Friday, 20 November 2009

Sticking Plaster Solutions

Friday 20th November

The last key task before leaving the office for the airport was to check the equipment and stowaway the laptop into my hand luggage. All the equipment seemed in full working order except for a loose connection on the end of the laptop power cable. Without further ado, Vinay, our Finance Assistant and guardian of all the machinery in the office rustled up a roll of sellotape and proceeded to tape up the loose connection, saying “How about an African solution”?! Perfect.

All aboard the Kenyan Airways flight some 3 hours later and the air hostess is wrestling with my overhead locker which refuses to close. In a flash she has called for assistance, moved the contents of my locker and started taping up the troublesome locker above my head. Sally (Programme Manager at OI) and I looked at each other and grinned saying we hoped that was the only problem onboard being solved by a few strips of duck tape.

As I reflected on these two short term solutions to problems I couldn’t help thinking how different the solution of microfinance is. By providing simple financial services to the poor Opportunity International is attempting to tackle a root problem of economic disempowerment and provide a long term self sustaining solution – not a sticking plaster solution.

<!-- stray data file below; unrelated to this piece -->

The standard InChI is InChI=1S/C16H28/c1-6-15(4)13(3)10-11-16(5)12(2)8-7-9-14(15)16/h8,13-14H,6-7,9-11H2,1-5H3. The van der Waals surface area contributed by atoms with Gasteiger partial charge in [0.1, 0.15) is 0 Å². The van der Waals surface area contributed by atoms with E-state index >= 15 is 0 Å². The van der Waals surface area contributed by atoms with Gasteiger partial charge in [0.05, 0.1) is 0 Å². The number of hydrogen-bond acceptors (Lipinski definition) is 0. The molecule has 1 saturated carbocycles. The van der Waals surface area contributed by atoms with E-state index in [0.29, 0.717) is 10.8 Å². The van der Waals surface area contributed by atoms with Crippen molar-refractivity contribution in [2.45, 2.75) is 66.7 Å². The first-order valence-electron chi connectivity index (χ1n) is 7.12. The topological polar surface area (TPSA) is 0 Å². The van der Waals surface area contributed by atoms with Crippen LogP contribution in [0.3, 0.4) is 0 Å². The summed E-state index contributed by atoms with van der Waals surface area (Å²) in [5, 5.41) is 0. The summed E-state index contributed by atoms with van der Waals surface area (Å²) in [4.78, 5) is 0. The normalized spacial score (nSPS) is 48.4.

That is what we hope to see in the coming days...

We arrived in Maputo to a torrential downpour of rain and a two hour wait for the issuing of a tourist visa at Immigration! We quickly experienced what the guidebooks called Mozambican ‘p√Ęciencia’ – a need to suspend a sense of urgency and just have patience with the way things are.

As we made our way in a minibus to the hotel down long and spacious tree-lined boulevards I was amazed at the relative modernity and prosperity of the City centre. I could only imagine that the remaining rural provinces of the country must be significantly poorer to have kept the country at about 172 out of 182 countries on the UN Human Development Index over the last 5 years.

Tomorrow we leave the confines of an office and see life at street level in the Saturday markets.

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